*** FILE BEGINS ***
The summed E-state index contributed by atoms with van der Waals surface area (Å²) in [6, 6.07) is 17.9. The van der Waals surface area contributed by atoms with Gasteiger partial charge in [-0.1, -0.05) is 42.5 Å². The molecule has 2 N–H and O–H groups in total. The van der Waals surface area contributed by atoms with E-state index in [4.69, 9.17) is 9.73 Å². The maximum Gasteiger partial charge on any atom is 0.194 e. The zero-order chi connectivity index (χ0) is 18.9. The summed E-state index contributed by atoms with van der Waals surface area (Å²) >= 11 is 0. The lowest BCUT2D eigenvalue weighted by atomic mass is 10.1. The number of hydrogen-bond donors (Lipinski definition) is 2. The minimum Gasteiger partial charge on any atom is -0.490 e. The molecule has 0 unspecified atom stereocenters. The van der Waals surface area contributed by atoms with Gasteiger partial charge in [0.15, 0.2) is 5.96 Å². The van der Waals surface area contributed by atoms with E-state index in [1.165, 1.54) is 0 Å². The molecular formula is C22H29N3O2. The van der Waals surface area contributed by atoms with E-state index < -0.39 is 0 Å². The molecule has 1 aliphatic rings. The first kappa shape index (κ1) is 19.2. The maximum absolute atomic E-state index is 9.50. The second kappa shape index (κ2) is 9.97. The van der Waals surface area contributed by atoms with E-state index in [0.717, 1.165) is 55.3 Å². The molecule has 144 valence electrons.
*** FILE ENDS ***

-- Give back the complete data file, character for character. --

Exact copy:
The summed E-state index contributed by atoms with van der Waals surface area (Å²) in [6, 6.07) is 17.9. The van der Waals surface area contributed by atoms with Gasteiger partial charge in [-0.1, -0.05) is 42.5 Å². The molecule has 2 N–H and O–H groups in total. The van der Waals surface area contributed by atoms with E-state index in [4.69, 9.17) is 9.73 Å². The maximum Gasteiger partial charge on any atom is 0.194 e. The zero-order chi connectivity index (χ0) is 18.9. The summed E-state index contributed by atoms with van der Waals surface area (Å²) >= 11 is 0. The lowest BCUT2D eigenvalue weighted by atomic mass is 10.1. The number of hydrogen-bond donors (Lipinski definition) is 2. The minimum Gasteiger partial charge on any atom is -0.490 e. The molecule has 0 unspecified atom stereocenters. The van der Waals surface area contributed by atoms with Gasteiger partial charge in [0.15, 0.2) is 5.96 Å². The van der Waals surface area contributed by atoms with E-state index in [1.165, 1.54) is 0 Å². The molecular formula is C22H29N3O2. The van der Waals surface area contributed by atoms with E-state index < -0.39 is 0 Å². The molecule has 1 aliphatic rings. The first kappa shape index (κ1) is 19.2. The maximum absolute atomic E-state index is 9.50. The second kappa shape index (κ2) is 9.97. The van der Waals surface area contributed by atoms with E-state index in [0.717, 1.165) is 55.3 Å². The molecule has 144 valence electrons.